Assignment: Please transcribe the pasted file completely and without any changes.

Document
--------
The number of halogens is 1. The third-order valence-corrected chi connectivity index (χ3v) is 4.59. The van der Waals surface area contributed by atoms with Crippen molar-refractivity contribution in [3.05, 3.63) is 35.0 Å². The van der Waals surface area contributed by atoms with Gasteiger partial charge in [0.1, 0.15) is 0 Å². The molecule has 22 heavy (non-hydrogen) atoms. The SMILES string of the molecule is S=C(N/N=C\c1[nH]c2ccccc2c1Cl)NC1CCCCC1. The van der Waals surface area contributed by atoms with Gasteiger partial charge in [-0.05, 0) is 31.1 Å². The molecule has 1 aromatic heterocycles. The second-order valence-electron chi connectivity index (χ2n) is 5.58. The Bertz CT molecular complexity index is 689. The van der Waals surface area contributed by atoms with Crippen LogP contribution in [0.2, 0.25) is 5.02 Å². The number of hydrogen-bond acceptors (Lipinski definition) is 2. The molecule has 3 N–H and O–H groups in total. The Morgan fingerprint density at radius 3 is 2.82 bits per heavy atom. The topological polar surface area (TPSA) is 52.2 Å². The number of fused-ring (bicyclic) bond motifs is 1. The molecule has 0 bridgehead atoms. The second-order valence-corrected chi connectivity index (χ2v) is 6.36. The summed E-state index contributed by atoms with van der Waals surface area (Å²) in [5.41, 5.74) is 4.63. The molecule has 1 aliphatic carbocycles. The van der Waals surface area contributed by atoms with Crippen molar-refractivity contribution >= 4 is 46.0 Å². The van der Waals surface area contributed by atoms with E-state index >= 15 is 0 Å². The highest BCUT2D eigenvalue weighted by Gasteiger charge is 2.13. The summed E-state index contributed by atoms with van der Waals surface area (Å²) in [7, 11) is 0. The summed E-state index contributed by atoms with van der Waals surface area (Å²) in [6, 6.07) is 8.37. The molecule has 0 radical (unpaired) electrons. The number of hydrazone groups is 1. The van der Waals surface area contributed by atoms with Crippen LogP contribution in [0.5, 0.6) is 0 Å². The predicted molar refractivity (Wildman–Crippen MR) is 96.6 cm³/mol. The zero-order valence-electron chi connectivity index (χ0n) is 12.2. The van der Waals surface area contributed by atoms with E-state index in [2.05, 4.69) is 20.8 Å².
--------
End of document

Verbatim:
The number of halogens is 1. The third-order valence-corrected chi connectivity index (χ3v) is 4.59. The van der Waals surface area contributed by atoms with Crippen molar-refractivity contribution in [3.05, 3.63) is 35.0 Å². The van der Waals surface area contributed by atoms with Gasteiger partial charge in [0.1, 0.15) is 0 Å². The molecule has 22 heavy (non-hydrogen) atoms. The SMILES string of the molecule is S=C(N/N=C\c1[nH]c2ccccc2c1Cl)NC1CCCCC1. The van der Waals surface area contributed by atoms with Gasteiger partial charge in [-0.05, 0) is 31.1 Å². The molecule has 1 aromatic heterocycles. The second-order valence-electron chi connectivity index (χ2n) is 5.58. The Bertz CT molecular complexity index is 689. The van der Waals surface area contributed by atoms with Crippen LogP contribution in [0.2, 0.25) is 5.02 Å². The number of hydrogen-bond acceptors (Lipinski definition) is 2. The molecule has 3 N–H and O–H groups in total. The Morgan fingerprint density at radius 3 is 2.82 bits per heavy atom. The topological polar surface area (TPSA) is 52.2 Å². The number of fused-ring (bicyclic) bond motifs is 1. The molecule has 0 bridgehead atoms. The second-order valence-corrected chi connectivity index (χ2v) is 6.36. The summed E-state index contributed by atoms with van der Waals surface area (Å²) in [5.41, 5.74) is 4.63. The molecule has 1 aliphatic carbocycles. The van der Waals surface area contributed by atoms with Crippen molar-refractivity contribution >= 4 is 46.0 Å². The van der Waals surface area contributed by atoms with E-state index >= 15 is 0 Å². The highest BCUT2D eigenvalue weighted by Gasteiger charge is 2.13. The summed E-state index contributed by atoms with van der Waals surface area (Å²) in [7, 11) is 0. The summed E-state index contributed by atoms with van der Waals surface area (Å²) in [6, 6.07) is 8.37. The molecule has 0 radical (unpaired) electrons. The number of hydrazone groups is 1. The van der Waals surface area contributed by atoms with Crippen LogP contribution in [0.5, 0.6) is 0 Å². The predicted molar refractivity (Wildman–Crippen MR) is 96.6 cm³/mol. The zero-order valence-electron chi connectivity index (χ0n) is 12.2. The van der Waals surface area contributed by atoms with E-state index in [2.05, 4.69) is 20.8 Å².